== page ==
In February 2006, the NSW Humanists, the Australian National Secular Association (ANSA) and the newly formed Secular Party of Australia commissioned a Newspoll survey which, after questioning a carefully selected group of 1200 found that a majority of Australians, including Catholics, would support government legislating to separate church and state in Australia. The poll also said that a majority of Australians, including Catholics, also approve of same-sex legislation. Importantly, 28.8 per cent of Catholics strongly agreed with same-sex legislation and 20.2 per cent partly agreed.
To the question ‘Do you think there is, or there is not, a law separating church and state in Australia?’ 19.8 per cent said “Yes”; 45.9 per cent said “No”; 34.3 per cent opted for “Don’t know”.
When told there is no law separating churches and religious groups and the governments of Australia, either Federal or State, and asked whether they would support such a law, 31.7 per cent strongly agreed; 16 per cent partly agreed; 17.7 per cent partly disagreed; 18.8 per cent Strongly disagreed; and 15.8 per cent said “Don’t know”.
When asked whether the Federal Government should introduce a new law which formally recognises same-sex relationships’ overall 34.2 per cent strongly agreed; 18.3 per cent partly agreed; 9 per cent partly disagreed; 27.6 per cent strongly disagreed; and 10.9 per cent said “Don’t know”..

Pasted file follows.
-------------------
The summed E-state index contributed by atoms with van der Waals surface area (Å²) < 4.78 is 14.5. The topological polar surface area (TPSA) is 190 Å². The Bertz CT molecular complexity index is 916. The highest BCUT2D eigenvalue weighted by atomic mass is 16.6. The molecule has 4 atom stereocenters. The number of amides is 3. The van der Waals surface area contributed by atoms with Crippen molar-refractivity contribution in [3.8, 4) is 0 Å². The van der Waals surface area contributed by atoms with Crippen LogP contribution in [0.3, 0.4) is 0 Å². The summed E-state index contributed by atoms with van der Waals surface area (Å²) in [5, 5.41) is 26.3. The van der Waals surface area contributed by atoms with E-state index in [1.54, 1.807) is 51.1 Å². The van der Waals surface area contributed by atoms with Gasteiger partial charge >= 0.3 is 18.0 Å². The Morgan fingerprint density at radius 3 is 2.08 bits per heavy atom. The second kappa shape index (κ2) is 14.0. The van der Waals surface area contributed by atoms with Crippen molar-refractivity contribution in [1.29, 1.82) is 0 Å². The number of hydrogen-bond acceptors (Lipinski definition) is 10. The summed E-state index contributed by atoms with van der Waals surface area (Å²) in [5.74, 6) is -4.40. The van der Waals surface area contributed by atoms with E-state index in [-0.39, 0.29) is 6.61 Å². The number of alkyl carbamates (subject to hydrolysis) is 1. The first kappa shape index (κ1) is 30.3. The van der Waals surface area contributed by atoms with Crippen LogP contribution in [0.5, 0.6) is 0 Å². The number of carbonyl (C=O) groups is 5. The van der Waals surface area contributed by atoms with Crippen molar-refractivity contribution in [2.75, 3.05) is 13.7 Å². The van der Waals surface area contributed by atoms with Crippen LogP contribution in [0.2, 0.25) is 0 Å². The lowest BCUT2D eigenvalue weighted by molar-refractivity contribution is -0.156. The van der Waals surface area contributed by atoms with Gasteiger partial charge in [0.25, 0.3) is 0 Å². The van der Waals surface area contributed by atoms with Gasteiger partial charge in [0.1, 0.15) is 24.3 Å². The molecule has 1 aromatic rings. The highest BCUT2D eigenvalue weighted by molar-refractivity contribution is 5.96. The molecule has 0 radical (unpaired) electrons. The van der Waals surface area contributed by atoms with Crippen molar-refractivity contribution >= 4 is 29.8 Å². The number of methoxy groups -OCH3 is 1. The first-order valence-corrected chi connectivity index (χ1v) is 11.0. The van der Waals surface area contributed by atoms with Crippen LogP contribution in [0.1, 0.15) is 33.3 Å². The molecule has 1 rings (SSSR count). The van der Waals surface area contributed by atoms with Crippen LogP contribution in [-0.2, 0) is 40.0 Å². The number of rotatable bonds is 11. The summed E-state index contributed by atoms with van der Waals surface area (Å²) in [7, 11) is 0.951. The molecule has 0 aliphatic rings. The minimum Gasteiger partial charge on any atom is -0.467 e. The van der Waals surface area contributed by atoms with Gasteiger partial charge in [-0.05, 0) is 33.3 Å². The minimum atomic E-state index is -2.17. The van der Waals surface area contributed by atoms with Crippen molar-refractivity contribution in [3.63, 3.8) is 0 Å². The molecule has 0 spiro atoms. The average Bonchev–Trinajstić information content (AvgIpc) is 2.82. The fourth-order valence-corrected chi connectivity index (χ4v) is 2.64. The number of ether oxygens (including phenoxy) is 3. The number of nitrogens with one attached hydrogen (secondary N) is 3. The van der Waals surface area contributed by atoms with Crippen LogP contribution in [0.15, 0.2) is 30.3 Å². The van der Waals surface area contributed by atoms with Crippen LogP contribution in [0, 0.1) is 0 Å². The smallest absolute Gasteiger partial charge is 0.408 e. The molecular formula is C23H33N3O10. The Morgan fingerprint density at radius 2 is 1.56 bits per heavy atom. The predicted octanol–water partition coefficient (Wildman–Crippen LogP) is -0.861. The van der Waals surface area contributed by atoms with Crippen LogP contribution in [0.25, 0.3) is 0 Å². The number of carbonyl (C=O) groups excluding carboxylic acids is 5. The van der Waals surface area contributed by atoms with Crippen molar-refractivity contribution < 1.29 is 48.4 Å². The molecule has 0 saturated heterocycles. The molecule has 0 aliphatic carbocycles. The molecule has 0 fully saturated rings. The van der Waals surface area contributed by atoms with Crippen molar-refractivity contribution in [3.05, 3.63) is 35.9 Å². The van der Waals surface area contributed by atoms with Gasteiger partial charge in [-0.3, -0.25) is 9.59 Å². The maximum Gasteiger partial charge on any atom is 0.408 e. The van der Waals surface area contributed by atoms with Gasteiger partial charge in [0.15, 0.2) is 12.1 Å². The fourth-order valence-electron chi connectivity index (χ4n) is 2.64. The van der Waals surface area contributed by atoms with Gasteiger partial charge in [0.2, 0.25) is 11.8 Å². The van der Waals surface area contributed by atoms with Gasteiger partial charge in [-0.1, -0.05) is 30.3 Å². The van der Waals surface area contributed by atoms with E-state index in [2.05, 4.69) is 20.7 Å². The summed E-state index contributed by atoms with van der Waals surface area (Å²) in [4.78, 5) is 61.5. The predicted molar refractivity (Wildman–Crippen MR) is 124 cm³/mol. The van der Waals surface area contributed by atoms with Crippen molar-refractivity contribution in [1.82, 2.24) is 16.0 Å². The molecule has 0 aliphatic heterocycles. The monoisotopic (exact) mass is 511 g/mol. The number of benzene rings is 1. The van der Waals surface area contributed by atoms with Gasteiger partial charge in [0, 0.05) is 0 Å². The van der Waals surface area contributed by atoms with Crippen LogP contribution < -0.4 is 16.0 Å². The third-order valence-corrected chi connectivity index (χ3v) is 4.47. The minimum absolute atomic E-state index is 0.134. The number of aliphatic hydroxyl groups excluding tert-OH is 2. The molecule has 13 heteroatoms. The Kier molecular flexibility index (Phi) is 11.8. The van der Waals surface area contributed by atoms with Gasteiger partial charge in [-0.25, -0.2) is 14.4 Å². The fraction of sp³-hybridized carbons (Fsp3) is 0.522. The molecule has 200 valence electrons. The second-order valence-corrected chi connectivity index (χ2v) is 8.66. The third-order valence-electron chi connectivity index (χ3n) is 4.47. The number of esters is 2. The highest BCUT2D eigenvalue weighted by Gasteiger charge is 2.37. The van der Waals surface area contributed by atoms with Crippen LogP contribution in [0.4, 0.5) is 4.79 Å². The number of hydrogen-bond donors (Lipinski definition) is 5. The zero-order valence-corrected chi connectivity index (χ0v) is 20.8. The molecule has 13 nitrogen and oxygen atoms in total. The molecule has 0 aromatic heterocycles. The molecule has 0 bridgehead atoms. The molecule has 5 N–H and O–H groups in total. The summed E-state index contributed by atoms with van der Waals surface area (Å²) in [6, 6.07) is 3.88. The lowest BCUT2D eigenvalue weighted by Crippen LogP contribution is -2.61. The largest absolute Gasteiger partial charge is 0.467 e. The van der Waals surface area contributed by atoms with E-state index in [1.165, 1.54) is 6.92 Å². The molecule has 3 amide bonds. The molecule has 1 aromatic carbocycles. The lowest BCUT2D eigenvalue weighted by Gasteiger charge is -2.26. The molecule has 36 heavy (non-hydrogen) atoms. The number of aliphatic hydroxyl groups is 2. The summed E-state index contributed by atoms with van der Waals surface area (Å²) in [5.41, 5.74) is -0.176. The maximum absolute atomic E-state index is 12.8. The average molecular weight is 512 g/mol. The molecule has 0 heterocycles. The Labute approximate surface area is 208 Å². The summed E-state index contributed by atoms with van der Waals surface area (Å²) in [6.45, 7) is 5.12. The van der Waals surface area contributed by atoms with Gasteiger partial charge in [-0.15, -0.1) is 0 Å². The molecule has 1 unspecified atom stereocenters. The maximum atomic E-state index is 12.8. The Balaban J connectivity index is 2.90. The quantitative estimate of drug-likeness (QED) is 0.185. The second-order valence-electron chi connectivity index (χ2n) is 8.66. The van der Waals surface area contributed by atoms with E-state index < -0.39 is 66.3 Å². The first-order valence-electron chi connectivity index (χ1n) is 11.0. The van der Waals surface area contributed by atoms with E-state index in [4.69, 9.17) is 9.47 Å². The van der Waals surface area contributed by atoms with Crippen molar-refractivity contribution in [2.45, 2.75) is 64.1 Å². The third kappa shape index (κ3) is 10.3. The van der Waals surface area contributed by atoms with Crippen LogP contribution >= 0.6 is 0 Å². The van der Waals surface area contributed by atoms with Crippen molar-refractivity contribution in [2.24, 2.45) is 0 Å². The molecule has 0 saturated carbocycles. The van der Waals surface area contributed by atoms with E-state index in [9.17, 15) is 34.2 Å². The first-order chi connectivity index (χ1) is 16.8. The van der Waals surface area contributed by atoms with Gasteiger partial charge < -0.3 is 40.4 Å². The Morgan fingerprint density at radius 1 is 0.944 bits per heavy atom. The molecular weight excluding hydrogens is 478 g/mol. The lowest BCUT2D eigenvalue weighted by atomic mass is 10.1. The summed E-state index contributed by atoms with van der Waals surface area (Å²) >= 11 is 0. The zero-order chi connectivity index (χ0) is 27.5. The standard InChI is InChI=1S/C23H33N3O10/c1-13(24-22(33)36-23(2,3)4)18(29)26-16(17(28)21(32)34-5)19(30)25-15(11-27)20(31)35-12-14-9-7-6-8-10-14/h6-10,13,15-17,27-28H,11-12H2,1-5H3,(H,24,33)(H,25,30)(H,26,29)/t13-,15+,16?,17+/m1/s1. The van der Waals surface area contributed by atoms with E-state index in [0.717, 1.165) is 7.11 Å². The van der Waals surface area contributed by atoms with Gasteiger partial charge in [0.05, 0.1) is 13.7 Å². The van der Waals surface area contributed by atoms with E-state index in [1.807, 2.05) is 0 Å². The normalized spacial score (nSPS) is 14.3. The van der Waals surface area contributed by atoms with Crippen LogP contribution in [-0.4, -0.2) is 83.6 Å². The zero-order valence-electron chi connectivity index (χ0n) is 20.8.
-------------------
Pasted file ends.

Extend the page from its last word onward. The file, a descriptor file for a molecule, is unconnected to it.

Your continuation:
ANSA Director Dr Max Wallace, said Question 2, which for the first time in Australian history asked citizens what they thought about separation of church and state, and which generated a strong preference for legislation for separation, was an expression of Australians’ concerns at religious influence over the Australian government in the Howard era. He said the figures echo the classical Liberal sentiments expressed by Federal Minister, Joe Hockey, on 21 August 2002, when he said the Parliament is not a church for moral crusades and that it is not the role of elected representatives to impose their personal values on others.
Dr Wallace said the Newspoll results also go to the question of the “conscience vote” over RU-486. ‘This is a medical issue not a religious one. But when we see how the Prime Minister votes we’ll know for sure that citizens’ concerns about the need to keep church and state issues separate are ignored. It won’t be lost on the majority of voters that the Prime Minister is a Christian activist who puts his religious beliefs before a political duty of care to Australian women.’
Dr John Perkins, President of the Secular Party of Australia, said that as a majority of Australians support same-sex legislation, the government should legislate for it. “If they don’t, we’ll know why: politicians putting their religious beliefs ahead of the democratic majority.” He said the Newspoll showing 49 per cent of Catholics strongly and partly supporting same-sex legislation is yet another slap in the face for an out of touch church hierarchy.
The full Newspoll survey results are on the websites of the Secular Party of Australia http://www.secular.org.au and the NSW Humanists, http://www.hsnsw.asn.au